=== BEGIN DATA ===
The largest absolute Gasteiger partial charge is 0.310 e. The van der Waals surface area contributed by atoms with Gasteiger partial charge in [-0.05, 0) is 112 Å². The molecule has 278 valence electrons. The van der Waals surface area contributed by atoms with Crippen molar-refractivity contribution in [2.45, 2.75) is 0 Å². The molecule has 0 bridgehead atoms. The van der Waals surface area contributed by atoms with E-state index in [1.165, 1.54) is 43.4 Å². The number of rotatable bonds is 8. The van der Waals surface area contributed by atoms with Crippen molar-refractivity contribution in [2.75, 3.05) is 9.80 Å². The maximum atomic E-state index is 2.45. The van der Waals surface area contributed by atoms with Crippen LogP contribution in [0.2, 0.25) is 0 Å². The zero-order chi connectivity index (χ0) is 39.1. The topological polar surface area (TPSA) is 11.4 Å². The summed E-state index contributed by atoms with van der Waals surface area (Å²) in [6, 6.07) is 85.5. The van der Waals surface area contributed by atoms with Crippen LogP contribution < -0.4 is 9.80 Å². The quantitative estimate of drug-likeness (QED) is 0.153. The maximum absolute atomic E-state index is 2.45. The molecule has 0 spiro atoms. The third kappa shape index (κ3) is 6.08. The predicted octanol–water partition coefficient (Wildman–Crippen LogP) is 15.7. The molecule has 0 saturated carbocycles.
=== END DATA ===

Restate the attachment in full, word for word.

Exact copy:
The largest absolute Gasteiger partial charge is 0.310 e. The van der Waals surface area contributed by atoms with Gasteiger partial charge in [-0.05, 0) is 112 Å². The molecule has 278 valence electrons. The van der Waals surface area contributed by atoms with Crippen molar-refractivity contribution in [2.45, 2.75) is 0 Å². The molecule has 0 bridgehead atoms. The van der Waals surface area contributed by atoms with E-state index in [1.165, 1.54) is 43.4 Å². The number of rotatable bonds is 8. The van der Waals surface area contributed by atoms with Crippen molar-refractivity contribution in [2.75, 3.05) is 9.80 Å². The maximum atomic E-state index is 2.45. The van der Waals surface area contributed by atoms with Crippen LogP contribution in [0.2, 0.25) is 0 Å². The zero-order chi connectivity index (χ0) is 39.1. The topological polar surface area (TPSA) is 11.4 Å². The summed E-state index contributed by atoms with van der Waals surface area (Å²) in [6, 6.07) is 85.5. The van der Waals surface area contributed by atoms with Crippen LogP contribution < -0.4 is 9.80 Å². The quantitative estimate of drug-likeness (QED) is 0.153. The maximum absolute atomic E-state index is 2.45. The molecule has 0 spiro atoms. The third kappa shape index (κ3) is 6.08. The predicted octanol–water partition coefficient (Wildman–Crippen LogP) is 15.7. The molecule has 0 saturated carbocycles.